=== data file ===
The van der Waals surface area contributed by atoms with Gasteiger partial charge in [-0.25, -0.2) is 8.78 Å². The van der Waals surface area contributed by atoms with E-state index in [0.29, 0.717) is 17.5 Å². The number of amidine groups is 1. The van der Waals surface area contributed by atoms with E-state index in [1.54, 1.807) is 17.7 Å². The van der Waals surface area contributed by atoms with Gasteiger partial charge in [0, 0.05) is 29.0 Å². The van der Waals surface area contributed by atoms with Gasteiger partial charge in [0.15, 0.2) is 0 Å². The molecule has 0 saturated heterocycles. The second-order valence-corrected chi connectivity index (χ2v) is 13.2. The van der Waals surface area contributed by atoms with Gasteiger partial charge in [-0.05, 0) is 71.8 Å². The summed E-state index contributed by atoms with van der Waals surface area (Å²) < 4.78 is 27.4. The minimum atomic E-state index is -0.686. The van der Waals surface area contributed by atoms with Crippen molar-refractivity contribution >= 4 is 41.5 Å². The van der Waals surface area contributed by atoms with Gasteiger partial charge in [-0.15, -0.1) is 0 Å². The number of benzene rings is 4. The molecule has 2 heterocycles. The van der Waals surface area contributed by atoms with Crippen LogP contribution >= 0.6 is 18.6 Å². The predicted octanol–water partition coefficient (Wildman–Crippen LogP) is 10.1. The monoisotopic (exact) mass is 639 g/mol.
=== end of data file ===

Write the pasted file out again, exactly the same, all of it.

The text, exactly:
The van der Waals surface area contributed by atoms with Gasteiger partial charge in [-0.25, -0.2) is 8.78 Å². The van der Waals surface area contributed by atoms with E-state index in [0.29, 0.717) is 17.5 Å². The number of amidine groups is 1. The van der Waals surface area contributed by atoms with E-state index in [1.54, 1.807) is 17.7 Å². The van der Waals surface area contributed by atoms with Gasteiger partial charge in [0, 0.05) is 29.0 Å². The van der Waals surface area contributed by atoms with Gasteiger partial charge in [0.15, 0.2) is 0 Å². The molecule has 0 saturated heterocycles. The second-order valence-corrected chi connectivity index (χ2v) is 13.2. The van der Waals surface area contributed by atoms with Gasteiger partial charge in [-0.05, 0) is 71.8 Å². The summed E-state index contributed by atoms with van der Waals surface area (Å²) < 4.78 is 27.4. The minimum atomic E-state index is -0.686. The van der Waals surface area contributed by atoms with Crippen molar-refractivity contribution >= 4 is 41.5 Å². The van der Waals surface area contributed by atoms with Gasteiger partial charge in [-0.15, -0.1) is 0 Å². The number of benzene rings is 4. The molecule has 2 heterocycles. The van der Waals surface area contributed by atoms with Crippen LogP contribution >= 0.6 is 18.6 Å². The predicted octanol–water partition coefficient (Wildman–Crippen LogP) is 10.1. The monoisotopic (exact) mass is 639 g/mol.